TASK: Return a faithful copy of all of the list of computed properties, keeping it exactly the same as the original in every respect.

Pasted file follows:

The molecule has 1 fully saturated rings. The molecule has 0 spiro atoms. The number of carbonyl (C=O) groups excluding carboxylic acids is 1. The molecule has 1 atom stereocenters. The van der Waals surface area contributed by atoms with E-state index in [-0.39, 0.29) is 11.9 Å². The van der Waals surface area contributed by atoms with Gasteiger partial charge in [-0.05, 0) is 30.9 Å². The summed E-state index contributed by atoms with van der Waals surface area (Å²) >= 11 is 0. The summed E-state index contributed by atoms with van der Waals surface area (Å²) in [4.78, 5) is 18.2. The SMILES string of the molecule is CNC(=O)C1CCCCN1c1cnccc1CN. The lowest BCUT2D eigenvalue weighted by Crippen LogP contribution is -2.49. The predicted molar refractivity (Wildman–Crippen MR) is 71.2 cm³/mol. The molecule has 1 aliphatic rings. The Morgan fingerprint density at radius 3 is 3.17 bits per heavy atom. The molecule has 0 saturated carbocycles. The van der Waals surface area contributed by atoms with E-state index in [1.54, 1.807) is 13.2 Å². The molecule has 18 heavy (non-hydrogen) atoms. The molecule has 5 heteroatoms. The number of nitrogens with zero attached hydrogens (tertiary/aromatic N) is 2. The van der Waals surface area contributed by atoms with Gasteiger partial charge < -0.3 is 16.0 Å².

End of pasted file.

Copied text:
The molecule has 1 fully saturated rings. The molecule has 0 spiro atoms. The number of carbonyl (C=O) groups excluding carboxylic acids is 1. The molecule has 1 atom stereocenters. The van der Waals surface area contributed by atoms with E-state index in [-0.39, 0.29) is 11.9 Å². The van der Waals surface area contributed by atoms with Gasteiger partial charge in [-0.05, 0) is 30.9 Å². The summed E-state index contributed by atoms with van der Waals surface area (Å²) >= 11 is 0. The summed E-state index contributed by atoms with van der Waals surface area (Å²) in [4.78, 5) is 18.2. The SMILES string of the molecule is CNC(=O)C1CCCCN1c1cnccc1CN. The lowest BCUT2D eigenvalue weighted by Crippen LogP contribution is -2.49. The predicted molar refractivity (Wildman–Crippen MR) is 71.2 cm³/mol. The molecule has 1 aliphatic rings. The Morgan fingerprint density at radius 3 is 3.17 bits per heavy atom. The molecule has 0 saturated carbocycles. The van der Waals surface area contributed by atoms with E-state index in [1.54, 1.807) is 13.2 Å². The molecule has 18 heavy (non-hydrogen) atoms. The molecule has 5 heteroatoms. The number of nitrogens with zero attached hydrogens (tertiary/aromatic N) is 2. The van der Waals surface area contributed by atoms with Gasteiger partial charge < -0.3 is 16.0 Å².